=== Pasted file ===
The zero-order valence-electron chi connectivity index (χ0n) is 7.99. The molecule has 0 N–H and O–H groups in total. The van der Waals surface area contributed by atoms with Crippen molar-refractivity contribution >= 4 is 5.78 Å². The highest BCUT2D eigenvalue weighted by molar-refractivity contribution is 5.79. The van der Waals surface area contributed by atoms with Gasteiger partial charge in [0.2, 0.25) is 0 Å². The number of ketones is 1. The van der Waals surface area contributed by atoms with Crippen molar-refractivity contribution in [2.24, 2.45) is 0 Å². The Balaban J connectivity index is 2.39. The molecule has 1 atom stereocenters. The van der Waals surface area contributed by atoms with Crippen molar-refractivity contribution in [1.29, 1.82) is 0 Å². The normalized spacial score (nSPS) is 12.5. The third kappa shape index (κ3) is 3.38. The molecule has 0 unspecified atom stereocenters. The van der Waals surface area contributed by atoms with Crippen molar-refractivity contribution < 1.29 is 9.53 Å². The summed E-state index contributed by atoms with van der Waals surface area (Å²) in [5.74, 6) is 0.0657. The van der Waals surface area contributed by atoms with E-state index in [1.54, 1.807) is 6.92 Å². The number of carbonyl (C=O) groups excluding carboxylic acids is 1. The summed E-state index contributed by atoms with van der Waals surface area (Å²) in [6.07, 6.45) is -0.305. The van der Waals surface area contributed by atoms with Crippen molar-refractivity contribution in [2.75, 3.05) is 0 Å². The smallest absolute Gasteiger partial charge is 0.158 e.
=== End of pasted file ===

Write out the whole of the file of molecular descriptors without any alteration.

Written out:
The zero-order valence-electron chi connectivity index (χ0n) is 7.99. The molecule has 0 N–H and O–H groups in total. The van der Waals surface area contributed by atoms with Crippen molar-refractivity contribution >= 4 is 5.78 Å². The highest BCUT2D eigenvalue weighted by molar-refractivity contribution is 5.79. The van der Waals surface area contributed by atoms with Gasteiger partial charge in [0.2, 0.25) is 0 Å². The number of ketones is 1. The van der Waals surface area contributed by atoms with Crippen molar-refractivity contribution in [2.24, 2.45) is 0 Å². The Balaban J connectivity index is 2.39. The molecule has 1 atom stereocenters. The van der Waals surface area contributed by atoms with Crippen molar-refractivity contribution in [1.29, 1.82) is 0 Å². The normalized spacial score (nSPS) is 12.5. The third kappa shape index (κ3) is 3.38. The molecule has 0 unspecified atom stereocenters. The van der Waals surface area contributed by atoms with Crippen molar-refractivity contribution < 1.29 is 9.53 Å². The summed E-state index contributed by atoms with van der Waals surface area (Å²) in [5.74, 6) is 0.0657. The van der Waals surface area contributed by atoms with E-state index in [1.54, 1.807) is 6.92 Å². The number of carbonyl (C=O) groups excluding carboxylic acids is 1. The summed E-state index contributed by atoms with van der Waals surface area (Å²) in [6.07, 6.45) is -0.305. The van der Waals surface area contributed by atoms with Crippen molar-refractivity contribution in [2.75, 3.05) is 0 Å². The smallest absolute Gasteiger partial charge is 0.158 e.